It’s a New Year… but the clock is already ticking!
It’s January 2; have you closed that first Big Deal of 2014 yet? Okay, we’re yanking your chain just a little bit here. But between that Christmas or Hanukkah dinner and New Year’s Eve revelries, we hope you gave some thought to your business goals for the coming twelve months. If not, time’s a-wastin’. So let us help you get started, or perhaps refine your approach to those goals you’ve set so that you are more likely to achieve your objectives.
First of all, let’s dispel a myth that too many of us fall back on when we’re formulating business plans in January or at the start of your fiscal year. You don’t have an entire year to achieve this year’s goals. It’s a documented fact that even dedicated sales personnel will be spending one-third to one-half of their time in any given year on non-sales-oriented activities. By the time tasks such as accounts management and other professional demands are factored in, you may have as little as 40% of that seemingly long year to achieve your goals and objectives. For a more tangible perspective—look at it this way: What if you only had ‘til the second week of May to attain the cumulative results you’re planning to celebrate in December? Daunting, isn’t it? So here are some tips to maximize your efforts and time management skills.
1. Document Your Goals
Despite all the great technological advancements in communications of the 20th and 21st Centuries, nothing has supplanted the simple, effective power of a list. Whether scribbled on a notepad or composed on your iPad, committing your goals –actions, achievements and dates- to a list that you will refer to frequently is the best way to stay focused and keep your eyes on the prize of a dedicated strategy or action plan. Will these benchmarks fluctuate at times? Certainly. But if you adhere to a basic framework of predetermined goals and an ambitious, but manageable timeline, a list may prove to be your most valuable tool in realizing your annual objectives
2. Determine Who Your Potential Customers Are…and Why
Nothing will make your sales efforts more productive than effectively identifying the leads you pursue. Pursuing ten focused leads will produce more successful results than a hundred random ones. Learn all that you can about the prospects you approach before you approach them and determine why they will benefit from the products or services you provide. At first blush, it’s more important that you know more about what your customer needs than they know about your goods and wares.
3. Earn a Seat at the Table
It’s essential that you not only get in your potential customer’s front door, but in the decision-maker’s office, right? Sometimes –particularly if the enterprise is big enough-there are multiple individuals who can influence a big decision or purchase. Identify at least three, if possible, and provide them each with valuable information that not only addresses the needs of the overall company, but those that fall strictly under their purview. When you’ve got two or three people seated at the executive table who are willing to endorse you, you will have paved the way for bigger things.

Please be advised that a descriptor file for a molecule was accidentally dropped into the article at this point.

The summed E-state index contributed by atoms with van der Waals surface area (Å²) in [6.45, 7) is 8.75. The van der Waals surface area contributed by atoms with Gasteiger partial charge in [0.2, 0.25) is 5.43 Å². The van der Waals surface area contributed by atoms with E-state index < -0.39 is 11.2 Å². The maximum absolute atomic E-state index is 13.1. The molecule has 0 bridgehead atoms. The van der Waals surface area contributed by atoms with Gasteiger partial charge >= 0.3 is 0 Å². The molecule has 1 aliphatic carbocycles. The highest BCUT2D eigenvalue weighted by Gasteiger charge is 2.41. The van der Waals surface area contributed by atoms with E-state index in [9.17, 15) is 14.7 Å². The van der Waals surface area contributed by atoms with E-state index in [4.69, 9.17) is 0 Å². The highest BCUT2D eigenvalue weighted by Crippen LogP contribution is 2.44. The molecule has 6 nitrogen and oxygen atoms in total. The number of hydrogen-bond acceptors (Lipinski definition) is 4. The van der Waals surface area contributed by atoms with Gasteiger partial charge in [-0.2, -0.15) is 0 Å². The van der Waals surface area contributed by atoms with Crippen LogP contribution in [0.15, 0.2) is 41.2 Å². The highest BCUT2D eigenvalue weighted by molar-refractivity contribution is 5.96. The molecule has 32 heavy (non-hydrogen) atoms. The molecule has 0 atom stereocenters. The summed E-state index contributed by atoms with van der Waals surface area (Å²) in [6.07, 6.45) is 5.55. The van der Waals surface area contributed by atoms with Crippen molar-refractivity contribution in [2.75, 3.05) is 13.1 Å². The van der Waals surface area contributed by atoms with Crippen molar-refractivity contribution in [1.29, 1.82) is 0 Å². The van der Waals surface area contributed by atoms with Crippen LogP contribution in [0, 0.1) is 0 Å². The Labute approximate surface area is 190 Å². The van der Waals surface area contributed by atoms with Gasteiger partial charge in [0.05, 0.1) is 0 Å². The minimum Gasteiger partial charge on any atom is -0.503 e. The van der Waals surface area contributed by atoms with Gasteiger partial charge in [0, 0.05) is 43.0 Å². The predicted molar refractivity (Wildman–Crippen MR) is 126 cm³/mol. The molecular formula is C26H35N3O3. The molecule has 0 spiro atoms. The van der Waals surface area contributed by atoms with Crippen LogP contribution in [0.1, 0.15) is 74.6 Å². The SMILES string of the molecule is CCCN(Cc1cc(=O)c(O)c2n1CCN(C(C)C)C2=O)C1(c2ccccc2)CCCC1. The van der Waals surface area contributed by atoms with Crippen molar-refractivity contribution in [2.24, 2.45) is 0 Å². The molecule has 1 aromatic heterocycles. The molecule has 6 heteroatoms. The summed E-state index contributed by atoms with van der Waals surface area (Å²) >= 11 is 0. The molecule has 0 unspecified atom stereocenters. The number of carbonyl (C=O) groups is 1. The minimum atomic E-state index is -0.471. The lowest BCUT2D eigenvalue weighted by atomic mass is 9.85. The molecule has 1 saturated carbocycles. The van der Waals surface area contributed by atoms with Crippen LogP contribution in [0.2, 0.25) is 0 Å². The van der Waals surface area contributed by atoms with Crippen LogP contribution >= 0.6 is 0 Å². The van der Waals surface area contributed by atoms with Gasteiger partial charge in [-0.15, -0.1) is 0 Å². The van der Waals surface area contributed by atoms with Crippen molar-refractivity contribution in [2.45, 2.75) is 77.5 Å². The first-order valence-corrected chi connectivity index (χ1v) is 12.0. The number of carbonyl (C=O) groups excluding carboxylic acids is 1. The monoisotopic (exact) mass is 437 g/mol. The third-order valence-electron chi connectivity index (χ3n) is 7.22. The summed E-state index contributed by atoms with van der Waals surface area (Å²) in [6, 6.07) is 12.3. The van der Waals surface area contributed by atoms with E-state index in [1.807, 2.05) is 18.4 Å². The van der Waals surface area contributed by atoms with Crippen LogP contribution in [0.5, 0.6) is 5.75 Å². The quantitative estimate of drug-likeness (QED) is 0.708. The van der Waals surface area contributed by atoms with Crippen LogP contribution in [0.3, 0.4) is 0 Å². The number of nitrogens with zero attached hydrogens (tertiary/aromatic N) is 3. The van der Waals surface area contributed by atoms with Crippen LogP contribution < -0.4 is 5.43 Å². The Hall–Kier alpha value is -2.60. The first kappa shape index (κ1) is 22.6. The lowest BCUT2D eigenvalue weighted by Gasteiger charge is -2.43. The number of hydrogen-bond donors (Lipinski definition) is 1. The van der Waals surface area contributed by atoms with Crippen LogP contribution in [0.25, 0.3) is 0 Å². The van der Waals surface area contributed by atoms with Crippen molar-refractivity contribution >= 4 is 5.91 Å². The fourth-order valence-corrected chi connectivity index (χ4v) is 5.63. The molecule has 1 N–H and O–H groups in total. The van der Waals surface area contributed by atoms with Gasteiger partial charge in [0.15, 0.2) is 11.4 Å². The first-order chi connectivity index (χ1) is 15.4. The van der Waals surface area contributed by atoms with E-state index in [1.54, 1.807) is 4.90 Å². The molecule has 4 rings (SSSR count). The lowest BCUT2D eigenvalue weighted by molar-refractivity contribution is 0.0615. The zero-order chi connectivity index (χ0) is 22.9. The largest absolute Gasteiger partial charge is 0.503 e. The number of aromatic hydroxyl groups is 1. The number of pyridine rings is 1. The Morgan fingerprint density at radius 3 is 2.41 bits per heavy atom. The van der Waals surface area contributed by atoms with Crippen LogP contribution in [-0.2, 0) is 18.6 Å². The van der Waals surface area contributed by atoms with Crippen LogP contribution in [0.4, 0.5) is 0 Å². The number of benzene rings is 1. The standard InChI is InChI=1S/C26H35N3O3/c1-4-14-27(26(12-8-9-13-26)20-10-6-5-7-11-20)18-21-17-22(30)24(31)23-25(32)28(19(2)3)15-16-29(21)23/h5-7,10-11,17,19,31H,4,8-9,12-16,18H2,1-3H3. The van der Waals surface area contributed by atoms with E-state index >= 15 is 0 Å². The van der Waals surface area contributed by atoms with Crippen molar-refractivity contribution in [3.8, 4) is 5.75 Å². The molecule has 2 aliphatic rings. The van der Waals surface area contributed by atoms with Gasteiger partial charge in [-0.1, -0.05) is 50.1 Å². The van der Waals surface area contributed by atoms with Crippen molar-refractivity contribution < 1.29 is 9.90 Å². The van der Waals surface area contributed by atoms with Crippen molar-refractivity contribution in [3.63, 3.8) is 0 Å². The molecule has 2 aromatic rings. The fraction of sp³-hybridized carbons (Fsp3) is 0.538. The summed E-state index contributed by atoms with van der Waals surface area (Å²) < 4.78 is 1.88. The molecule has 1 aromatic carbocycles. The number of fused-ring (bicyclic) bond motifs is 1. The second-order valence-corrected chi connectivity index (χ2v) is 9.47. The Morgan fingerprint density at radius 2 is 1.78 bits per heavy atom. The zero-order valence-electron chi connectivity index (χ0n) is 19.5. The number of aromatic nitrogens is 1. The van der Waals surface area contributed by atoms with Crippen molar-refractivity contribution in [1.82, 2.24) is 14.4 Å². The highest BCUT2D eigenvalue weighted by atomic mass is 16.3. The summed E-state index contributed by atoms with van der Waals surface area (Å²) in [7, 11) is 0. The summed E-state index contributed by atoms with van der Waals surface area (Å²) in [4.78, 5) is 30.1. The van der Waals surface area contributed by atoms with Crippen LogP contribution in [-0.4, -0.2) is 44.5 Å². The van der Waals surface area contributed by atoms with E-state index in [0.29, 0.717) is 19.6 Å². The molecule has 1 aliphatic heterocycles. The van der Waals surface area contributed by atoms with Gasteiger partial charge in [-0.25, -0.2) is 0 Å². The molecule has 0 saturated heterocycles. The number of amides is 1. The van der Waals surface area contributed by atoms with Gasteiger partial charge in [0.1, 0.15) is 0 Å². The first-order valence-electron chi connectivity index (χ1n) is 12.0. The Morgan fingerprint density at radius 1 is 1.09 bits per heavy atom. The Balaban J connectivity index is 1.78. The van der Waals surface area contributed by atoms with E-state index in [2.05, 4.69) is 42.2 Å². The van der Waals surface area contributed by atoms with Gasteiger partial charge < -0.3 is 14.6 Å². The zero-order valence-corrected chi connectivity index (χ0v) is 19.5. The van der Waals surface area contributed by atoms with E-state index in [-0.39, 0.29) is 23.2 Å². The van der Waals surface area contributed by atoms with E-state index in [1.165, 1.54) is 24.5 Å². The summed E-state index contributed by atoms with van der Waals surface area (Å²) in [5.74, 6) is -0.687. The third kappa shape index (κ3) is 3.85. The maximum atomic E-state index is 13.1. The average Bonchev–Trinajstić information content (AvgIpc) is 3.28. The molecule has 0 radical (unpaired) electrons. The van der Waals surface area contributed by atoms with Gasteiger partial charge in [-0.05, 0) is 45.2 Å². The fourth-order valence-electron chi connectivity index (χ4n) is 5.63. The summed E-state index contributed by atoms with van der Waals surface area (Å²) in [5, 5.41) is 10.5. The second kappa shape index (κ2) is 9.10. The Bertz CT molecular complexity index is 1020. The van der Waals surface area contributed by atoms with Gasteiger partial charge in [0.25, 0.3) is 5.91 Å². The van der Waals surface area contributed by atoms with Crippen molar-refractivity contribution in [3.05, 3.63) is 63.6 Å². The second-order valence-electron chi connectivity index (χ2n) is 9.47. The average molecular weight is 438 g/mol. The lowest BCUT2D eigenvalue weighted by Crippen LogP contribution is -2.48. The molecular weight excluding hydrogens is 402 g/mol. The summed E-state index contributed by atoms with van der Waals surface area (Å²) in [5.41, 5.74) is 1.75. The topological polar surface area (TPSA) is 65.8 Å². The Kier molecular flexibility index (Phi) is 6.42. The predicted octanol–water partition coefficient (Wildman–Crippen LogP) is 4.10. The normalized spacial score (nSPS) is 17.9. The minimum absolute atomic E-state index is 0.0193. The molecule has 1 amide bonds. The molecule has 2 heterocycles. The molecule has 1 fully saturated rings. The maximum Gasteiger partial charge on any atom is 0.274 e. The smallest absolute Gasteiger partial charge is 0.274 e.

4. Stop Selling; Start Helping
As we have extolled many times –and most leading professionals agree—traditional sales methods are defunct. The hard sell is dead and buried. Focus your efforts are becoming your prospects’ trusted, expert adviser. By providing valuable resources, proven information and good counsel, gratis, to your targeted customers, a bond of familiarity and reliance will be forged. Make your website an invaluable, authoritative one. Create frequent, informative –even entertaining- blog posts that your prospects will welcome. And be available as a go-to consultant as needed. When your customer is ready to make a purchase, they will turn only to you.
5. Allocate Your Efforts Effectively
“Make new friends, but keep the old. One is silver and the other is gold.” Whether you are familiar with that old Broadway song or not, surely the concept is not lost on you. And it applies just as profoundly in business as it does in friendship. While it’s vital to your enterprise to continue seeking out new customers, make sure you continue to service and treat your legacy clients as well as you did when you were first seeking them out. Customer loyalty is more ephemeral than ever today, and thusly, that much more important.
6. Measure, Manage & Track
It’s vital that you determine which of your efforts are effective and which are not. Even in the face of some undeniable success, if you’re not replicating the efforts that work, or worse, duplicating those that don’t, you’re leaving way too much to chance. And if you don’t have the tools for measuring some of the more intangible aspects of your sales & marketing initiatives, don’t hesitate to ask your clients which of them resonated with them. You might be able to retire that six-panel color brochure from 1997!
Remember, long-term enduring success doesn’t land on your desk with that new customer contract. It arrives when you’ve built a portfolio of clients’ that, in some way or another, all truly feel that you have contributed invaluably to their growth and success.
Happy New Year! What are YOUR goals or New Years Resolutions for 2014? Let us know in a comment below! Whatever your goals may be, we wish you the best on reaching them in 2014!
Would you like to get to know your prospective and existing customers better? Sign-up for the Understanding Your Customer's DNA: Turning Knowledge Into Your Sales Advantage webinar, free-of-charge, on Thursday, January 23, 2014 1:00 PM - 2:00 PM EST